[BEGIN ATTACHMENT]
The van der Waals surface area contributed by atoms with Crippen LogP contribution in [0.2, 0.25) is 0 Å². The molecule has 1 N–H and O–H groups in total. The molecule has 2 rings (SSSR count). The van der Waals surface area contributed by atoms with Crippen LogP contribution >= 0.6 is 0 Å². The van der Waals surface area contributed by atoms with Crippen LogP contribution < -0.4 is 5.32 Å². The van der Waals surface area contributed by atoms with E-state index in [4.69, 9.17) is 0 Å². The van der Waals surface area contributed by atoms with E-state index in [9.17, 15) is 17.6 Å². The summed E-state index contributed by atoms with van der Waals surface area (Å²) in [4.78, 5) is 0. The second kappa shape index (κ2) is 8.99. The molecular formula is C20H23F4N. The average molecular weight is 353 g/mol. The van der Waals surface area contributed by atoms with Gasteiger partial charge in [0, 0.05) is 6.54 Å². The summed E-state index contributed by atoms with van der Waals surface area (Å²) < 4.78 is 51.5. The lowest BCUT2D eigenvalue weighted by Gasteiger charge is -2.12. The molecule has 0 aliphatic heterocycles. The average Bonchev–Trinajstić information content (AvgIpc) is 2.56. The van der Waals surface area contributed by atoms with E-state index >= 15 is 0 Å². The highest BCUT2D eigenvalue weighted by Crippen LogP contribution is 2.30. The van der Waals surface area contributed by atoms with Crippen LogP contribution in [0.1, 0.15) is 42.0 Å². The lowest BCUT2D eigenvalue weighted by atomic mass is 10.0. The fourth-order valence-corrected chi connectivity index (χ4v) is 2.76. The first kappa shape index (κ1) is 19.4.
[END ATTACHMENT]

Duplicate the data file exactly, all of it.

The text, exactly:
The van der Waals surface area contributed by atoms with Crippen LogP contribution in [0.2, 0.25) is 0 Å². The molecule has 1 N–H and O–H groups in total. The molecule has 2 rings (SSSR count). The van der Waals surface area contributed by atoms with Crippen LogP contribution >= 0.6 is 0 Å². The van der Waals surface area contributed by atoms with Crippen LogP contribution < -0.4 is 5.32 Å². The van der Waals surface area contributed by atoms with E-state index in [4.69, 9.17) is 0 Å². The van der Waals surface area contributed by atoms with E-state index in [9.17, 15) is 17.6 Å². The summed E-state index contributed by atoms with van der Waals surface area (Å²) in [4.78, 5) is 0. The second kappa shape index (κ2) is 8.99. The molecular formula is C20H23F4N. The average molecular weight is 353 g/mol. The van der Waals surface area contributed by atoms with Gasteiger partial charge in [0, 0.05) is 6.54 Å². The summed E-state index contributed by atoms with van der Waals surface area (Å²) < 4.78 is 51.5. The lowest BCUT2D eigenvalue weighted by Gasteiger charge is -2.12. The molecule has 0 aliphatic heterocycles. The average Bonchev–Trinajstić information content (AvgIpc) is 2.56. The van der Waals surface area contributed by atoms with E-state index >= 15 is 0 Å². The highest BCUT2D eigenvalue weighted by Crippen LogP contribution is 2.30. The van der Waals surface area contributed by atoms with Crippen LogP contribution in [0.1, 0.15) is 42.0 Å². The lowest BCUT2D eigenvalue weighted by atomic mass is 10.0. The fourth-order valence-corrected chi connectivity index (χ4v) is 2.76. The first kappa shape index (κ1) is 19.4.